The new article is “Private traits and attributes are predictable from digital records of human behavior,” by Michal Kosinski, David Stillwell, and Thore Graepel. Here is the abstract:
We show that easily accessible digital records of behavior, Facebook Likes, can be used to automatically and accurately predict a range of highly sensitive personal attributes including: sexual orientation, ethnicity, religious and political views, personality traits, intelligence, happiness, use of addictive substances, parental separation, age, and gender. The analysis presented is based on a dataset of over 58,000 volunteers who provided their Facebook Likes, detailed demographic profiles, and the results of several psychometric tests. The proposed model uses dimensionality reduction for preprocessing the Likes data, which are then entered into logistic/linear regression to predict individual psychodemographic profiles from Likes. The model correctly discriminates between homosexual and heterosexual men in 88% of cases, African Americans and Caucasian Americans in 95% of cases, and between Democrat and Republican in 85% of cases. For the personality trait “Openness,” prediction accuracy is close to the test–retest accuracy of a standard personality test. We give examples of associations between attributes and Likes and discuss implications for online personalization and privacy.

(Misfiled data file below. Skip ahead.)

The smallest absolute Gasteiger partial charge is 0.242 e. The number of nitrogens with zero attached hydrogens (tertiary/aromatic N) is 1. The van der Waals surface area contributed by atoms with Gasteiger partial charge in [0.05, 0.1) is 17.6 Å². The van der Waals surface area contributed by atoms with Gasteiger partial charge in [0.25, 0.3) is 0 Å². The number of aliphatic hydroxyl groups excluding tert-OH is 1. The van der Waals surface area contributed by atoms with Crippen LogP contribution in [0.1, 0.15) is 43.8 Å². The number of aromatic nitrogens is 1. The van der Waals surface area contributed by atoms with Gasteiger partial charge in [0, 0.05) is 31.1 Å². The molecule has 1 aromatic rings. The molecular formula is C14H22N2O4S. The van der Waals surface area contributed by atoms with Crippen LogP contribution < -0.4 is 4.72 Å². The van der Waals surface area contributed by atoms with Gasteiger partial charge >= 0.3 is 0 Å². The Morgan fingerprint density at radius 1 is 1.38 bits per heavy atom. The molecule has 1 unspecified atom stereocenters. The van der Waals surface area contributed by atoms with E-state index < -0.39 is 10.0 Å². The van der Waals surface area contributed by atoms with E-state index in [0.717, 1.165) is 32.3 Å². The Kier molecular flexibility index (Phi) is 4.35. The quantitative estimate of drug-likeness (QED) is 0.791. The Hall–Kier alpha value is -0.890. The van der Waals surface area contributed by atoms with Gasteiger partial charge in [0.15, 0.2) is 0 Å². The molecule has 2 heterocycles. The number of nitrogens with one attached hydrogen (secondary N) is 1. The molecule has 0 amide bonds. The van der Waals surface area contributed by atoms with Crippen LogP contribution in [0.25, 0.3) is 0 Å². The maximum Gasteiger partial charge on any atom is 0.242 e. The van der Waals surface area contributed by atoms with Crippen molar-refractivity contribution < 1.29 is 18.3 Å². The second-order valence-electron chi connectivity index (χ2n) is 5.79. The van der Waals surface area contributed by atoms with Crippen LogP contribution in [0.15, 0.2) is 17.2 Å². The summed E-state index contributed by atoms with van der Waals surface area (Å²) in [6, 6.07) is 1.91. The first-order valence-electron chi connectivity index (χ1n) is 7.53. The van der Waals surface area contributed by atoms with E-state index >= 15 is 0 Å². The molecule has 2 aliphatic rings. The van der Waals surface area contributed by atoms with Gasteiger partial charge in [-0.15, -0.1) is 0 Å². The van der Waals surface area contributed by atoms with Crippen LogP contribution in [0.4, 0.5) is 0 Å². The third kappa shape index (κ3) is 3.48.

For the pointer I thank Brandon Robison.
Everyone should have a long book on their Kindle that they otherwise would never read. Then, when you don’t feel like starting a whole new book on your Kindle, you dig into a small piece of your long book. And stop. As the years pass, you may eventually finish your long book (or not).
The long book on my Kindle is John Calvin’s The Institutes of the Christian Religion. It’s impressive. I don’t agree with Calvin, either theologically or temperamentally, but he is an extremely sharp thinker and writer, too often neglected for his extreme “Calvinism.”
After three years, I’m about eighteen percent finished. And someday I hope to read more works by Calvin, although not someday anytime soon.
What is the long book on your Kindle?
Addendum: Kevin Drum comments.
They refer to themselves as Calgarians, which makes them sound more closely related to science fiction than in fact they are. On Saturday I walked around in a sweater only. In the span of little more than an hour, I was told numerous times that Calgary and southern Alberta have more U.S. citizens living there than any other region in the world.
Canada just had a very good job creation month. About a third of the Albertan provincial budget comes from resource revenue, and bitumen prices have been falling, leading to some tough fiscal choices.
The city has elected a Muslim mayor.
On Snowquester virtually all flights out of DC were cancelled, even though Reagan National Airport had literally no snow. Only Air Canada was flying a normal schedule and thus I arrived.